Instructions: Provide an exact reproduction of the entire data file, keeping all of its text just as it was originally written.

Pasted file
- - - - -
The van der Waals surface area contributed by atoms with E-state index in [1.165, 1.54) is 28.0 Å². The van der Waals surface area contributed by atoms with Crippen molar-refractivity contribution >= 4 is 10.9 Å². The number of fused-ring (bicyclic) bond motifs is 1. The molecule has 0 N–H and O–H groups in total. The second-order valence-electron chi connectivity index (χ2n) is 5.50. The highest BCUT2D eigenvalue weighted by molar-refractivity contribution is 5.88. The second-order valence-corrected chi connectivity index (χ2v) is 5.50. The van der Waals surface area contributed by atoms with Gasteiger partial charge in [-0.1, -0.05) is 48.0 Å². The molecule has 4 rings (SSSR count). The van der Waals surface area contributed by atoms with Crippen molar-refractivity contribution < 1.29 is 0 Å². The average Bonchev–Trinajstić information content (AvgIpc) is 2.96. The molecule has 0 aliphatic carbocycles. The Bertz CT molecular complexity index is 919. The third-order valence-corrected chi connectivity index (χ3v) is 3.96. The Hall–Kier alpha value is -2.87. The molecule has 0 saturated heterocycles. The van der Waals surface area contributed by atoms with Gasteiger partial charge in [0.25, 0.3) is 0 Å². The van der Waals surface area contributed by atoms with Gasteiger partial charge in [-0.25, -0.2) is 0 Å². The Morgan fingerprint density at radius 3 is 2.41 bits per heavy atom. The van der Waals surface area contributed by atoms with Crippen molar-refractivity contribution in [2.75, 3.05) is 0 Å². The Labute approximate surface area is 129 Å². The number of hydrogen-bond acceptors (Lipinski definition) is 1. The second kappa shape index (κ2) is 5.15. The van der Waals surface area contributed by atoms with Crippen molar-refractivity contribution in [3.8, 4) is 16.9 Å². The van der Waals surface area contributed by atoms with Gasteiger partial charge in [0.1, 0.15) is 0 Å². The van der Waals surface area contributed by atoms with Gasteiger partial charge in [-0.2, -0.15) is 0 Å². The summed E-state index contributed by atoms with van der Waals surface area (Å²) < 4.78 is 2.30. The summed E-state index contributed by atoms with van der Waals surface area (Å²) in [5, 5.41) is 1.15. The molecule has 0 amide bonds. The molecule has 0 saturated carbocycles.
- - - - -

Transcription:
The van der Waals surface area contributed by atoms with E-state index in [1.165, 1.54) is 28.0 Å². The van der Waals surface area contributed by atoms with Crippen molar-refractivity contribution >= 4 is 10.9 Å². The number of fused-ring (bicyclic) bond motifs is 1. The molecule has 0 N–H and O–H groups in total. The second-order valence-electron chi connectivity index (χ2n) is 5.50. The highest BCUT2D eigenvalue weighted by molar-refractivity contribution is 5.88. The second-order valence-corrected chi connectivity index (χ2v) is 5.50. The van der Waals surface area contributed by atoms with Gasteiger partial charge in [-0.1, -0.05) is 48.0 Å². The molecule has 4 rings (SSSR count). The van der Waals surface area contributed by atoms with Crippen molar-refractivity contribution < 1.29 is 0 Å². The average Bonchev–Trinajstić information content (AvgIpc) is 2.96. The molecule has 0 aliphatic carbocycles. The Bertz CT molecular complexity index is 919. The third-order valence-corrected chi connectivity index (χ3v) is 3.96. The Hall–Kier alpha value is -2.87. The molecule has 0 saturated heterocycles. The van der Waals surface area contributed by atoms with Gasteiger partial charge in [0.25, 0.3) is 0 Å². The van der Waals surface area contributed by atoms with Gasteiger partial charge in [-0.25, -0.2) is 0 Å². The Morgan fingerprint density at radius 3 is 2.41 bits per heavy atom. The van der Waals surface area contributed by atoms with Crippen molar-refractivity contribution in [2.75, 3.05) is 0 Å². The Labute approximate surface area is 129 Å². The number of hydrogen-bond acceptors (Lipinski definition) is 1. The second kappa shape index (κ2) is 5.15. The van der Waals surface area contributed by atoms with Crippen molar-refractivity contribution in [3.8, 4) is 16.9 Å². The van der Waals surface area contributed by atoms with Gasteiger partial charge in [0.1, 0.15) is 0 Å². The van der Waals surface area contributed by atoms with Gasteiger partial charge in [-0.2, -0.15) is 0 Å². The summed E-state index contributed by atoms with van der Waals surface area (Å²) < 4.78 is 2.30. The summed E-state index contributed by atoms with van der Waals surface area (Å²) in [5, 5.41) is 1.15. The molecule has 0 amide bonds. The molecule has 0 saturated carbocycles.